There is a lot of waste in this world. Waste that, at least partially, could be recycled. Some countries have made climate change and the general liveability of our planet one of their key concerns and hence steered their populations to be more mindful when discarding waste. In our new series “Recycling Around the World”, we’re looking to shed some light on these countries and their recycling history, especially concerning cans. The first country up is small by number of inhabitants but still a recycling giant: Denmark!

When thinking of Denmark what first comes to mind for me personally is that the small kingdom has, as its Scandinavian neighbours, been named among the happiest countries in the world for several years in a row.

Why is that, though? It might be that the generally relaxed Danish “hygge” lifestyle plays a big part in it. Or it’s due to the fact that Denmark is among the world’s best recyclers making for a cleaner, more sustainable and thus maybe a happier life.

When It Comes to Recycling, Denmark Holds the Pole Position

In fact, Denmark is a true pioneer when it comes to recycling. In 1978, the Scandinavians were the first country in the world to implement recycling laws, according to which, at least 50 per cent of all paper and beverage packaging had to be recycled.

Until said laws started to really affect garbage disposal, it took a bit of a while. As in most countries, landfilling was the most common practice in Denmark as well. But when the Copenhagen area saw its landfills overfilled, waste collectors started to take matters into their own hands. In 1985, the garbage truck drivers went ahead and dumped the collected waste in front of the Danish Parliament – an incident which finally led to stricter and more efficiently observed laws.

Returning Beverage Cans in Denmark Will Earn You Hard Cash

In the time since, much has changed in Danish recycling. As in a couple of other European countries, Denmark is known for having established bottle and can collection machines, the so-called “Flaskeautomat”. Nearly 3000 stores throughout Denmark have implemented these reverse vending machines. Cans and bottles featuring the “Pant” label can be put in the opening of the machine where they are scanned and automatically sorted.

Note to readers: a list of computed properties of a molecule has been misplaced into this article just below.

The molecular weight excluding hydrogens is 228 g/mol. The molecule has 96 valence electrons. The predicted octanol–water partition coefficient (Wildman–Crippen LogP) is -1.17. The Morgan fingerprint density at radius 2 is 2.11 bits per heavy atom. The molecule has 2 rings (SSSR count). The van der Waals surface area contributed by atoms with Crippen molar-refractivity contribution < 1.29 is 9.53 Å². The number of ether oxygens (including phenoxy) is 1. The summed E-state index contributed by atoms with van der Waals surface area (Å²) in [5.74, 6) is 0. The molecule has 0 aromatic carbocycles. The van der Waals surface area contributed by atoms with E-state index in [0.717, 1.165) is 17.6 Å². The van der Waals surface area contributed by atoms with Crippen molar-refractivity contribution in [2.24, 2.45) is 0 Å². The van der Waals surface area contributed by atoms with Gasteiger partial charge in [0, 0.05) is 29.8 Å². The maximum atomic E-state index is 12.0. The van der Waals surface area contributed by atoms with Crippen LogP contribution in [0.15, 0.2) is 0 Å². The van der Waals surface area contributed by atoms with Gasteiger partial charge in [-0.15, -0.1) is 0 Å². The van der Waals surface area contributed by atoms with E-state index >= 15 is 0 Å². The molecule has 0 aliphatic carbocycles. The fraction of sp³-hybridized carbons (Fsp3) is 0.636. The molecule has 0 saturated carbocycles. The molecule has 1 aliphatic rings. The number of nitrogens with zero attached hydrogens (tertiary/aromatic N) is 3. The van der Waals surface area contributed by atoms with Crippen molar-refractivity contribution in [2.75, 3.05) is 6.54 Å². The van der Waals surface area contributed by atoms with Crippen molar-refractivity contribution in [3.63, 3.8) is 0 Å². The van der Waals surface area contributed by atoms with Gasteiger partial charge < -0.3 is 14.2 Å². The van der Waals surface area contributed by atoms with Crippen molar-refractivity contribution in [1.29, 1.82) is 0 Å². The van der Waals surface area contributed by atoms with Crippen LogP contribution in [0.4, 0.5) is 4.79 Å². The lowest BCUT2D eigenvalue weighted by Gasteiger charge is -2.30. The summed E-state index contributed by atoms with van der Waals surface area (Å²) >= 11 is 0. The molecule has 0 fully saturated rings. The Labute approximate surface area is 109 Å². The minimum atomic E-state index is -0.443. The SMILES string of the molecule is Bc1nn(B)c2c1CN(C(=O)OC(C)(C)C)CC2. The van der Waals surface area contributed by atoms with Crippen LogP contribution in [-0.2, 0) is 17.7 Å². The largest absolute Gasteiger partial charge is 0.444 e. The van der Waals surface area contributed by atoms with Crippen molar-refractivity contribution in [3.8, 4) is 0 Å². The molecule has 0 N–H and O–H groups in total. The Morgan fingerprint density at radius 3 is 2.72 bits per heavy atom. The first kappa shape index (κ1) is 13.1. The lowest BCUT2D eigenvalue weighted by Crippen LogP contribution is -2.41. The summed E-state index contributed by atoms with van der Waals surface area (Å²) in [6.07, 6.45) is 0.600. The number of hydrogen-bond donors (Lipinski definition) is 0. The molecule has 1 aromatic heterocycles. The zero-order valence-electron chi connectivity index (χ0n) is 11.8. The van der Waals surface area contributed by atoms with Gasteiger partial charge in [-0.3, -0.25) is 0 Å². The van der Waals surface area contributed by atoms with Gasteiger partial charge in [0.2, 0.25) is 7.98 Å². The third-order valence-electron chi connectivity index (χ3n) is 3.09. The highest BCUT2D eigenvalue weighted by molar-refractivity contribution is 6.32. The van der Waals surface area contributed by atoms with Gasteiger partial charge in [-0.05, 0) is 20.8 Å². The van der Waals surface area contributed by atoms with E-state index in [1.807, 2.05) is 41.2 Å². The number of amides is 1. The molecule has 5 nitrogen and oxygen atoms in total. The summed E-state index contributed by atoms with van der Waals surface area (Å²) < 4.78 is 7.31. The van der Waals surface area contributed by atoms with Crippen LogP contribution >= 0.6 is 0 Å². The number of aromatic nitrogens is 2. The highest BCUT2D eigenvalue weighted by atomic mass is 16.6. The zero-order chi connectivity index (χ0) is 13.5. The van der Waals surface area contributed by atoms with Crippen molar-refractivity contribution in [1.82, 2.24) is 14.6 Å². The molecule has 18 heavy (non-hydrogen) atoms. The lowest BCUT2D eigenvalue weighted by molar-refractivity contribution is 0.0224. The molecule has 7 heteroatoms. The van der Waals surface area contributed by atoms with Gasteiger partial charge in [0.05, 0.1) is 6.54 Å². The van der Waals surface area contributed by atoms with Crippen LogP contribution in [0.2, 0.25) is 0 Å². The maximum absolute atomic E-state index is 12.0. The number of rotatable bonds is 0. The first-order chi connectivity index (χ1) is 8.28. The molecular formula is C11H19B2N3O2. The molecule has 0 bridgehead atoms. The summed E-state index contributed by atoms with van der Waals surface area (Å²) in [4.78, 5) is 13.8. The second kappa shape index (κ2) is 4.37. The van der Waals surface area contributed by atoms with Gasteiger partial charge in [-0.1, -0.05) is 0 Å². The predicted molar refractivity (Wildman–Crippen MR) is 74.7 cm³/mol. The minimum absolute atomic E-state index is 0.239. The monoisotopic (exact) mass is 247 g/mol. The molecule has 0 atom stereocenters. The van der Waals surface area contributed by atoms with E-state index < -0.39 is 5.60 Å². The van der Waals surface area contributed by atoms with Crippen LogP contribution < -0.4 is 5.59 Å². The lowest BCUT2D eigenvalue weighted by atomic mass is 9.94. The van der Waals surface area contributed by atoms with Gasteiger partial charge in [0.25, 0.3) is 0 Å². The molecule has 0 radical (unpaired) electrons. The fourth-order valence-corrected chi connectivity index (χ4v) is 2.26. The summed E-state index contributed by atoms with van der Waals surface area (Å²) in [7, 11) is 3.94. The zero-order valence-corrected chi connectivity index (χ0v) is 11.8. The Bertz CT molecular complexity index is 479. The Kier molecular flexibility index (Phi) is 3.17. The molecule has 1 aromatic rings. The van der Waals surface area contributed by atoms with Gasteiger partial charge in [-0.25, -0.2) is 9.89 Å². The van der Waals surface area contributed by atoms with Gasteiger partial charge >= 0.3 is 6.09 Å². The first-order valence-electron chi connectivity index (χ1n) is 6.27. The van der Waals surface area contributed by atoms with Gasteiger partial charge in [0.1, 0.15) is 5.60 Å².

And in case helping the environment wasn’t enough already, the “Flaskeautomat” gives out cash in return. Although it has to be mentioned that this is no reward but merely a deposit which was previously added on the bill when purchasing the containers. This way, 90 per cent of all bottles and cans are returned to the recycling system.

The deposit system for cans is relatively new to Denmark, as beverage cans were prohibited in the kingdom from 1982 until 2002 due to the fact that people were used to just tossing the empty containers into landfill garbage. That certainly played its part in the aforementioned landfill problem of the early 1980s. Fortunately, implementing this system encouraged the Danes to recycle more.

Considering how long cans have been around, it’s quite astonishing that sorting them correctly is such a recent issue. Fortunately, measures have been taken limit wasting materials that could be reused but we still have a long way to go.

Does your country have a system in place similar to the Danish? Tell us in the comments and we might feature your answer in our upcoming episode of “Recycling Around the World”.

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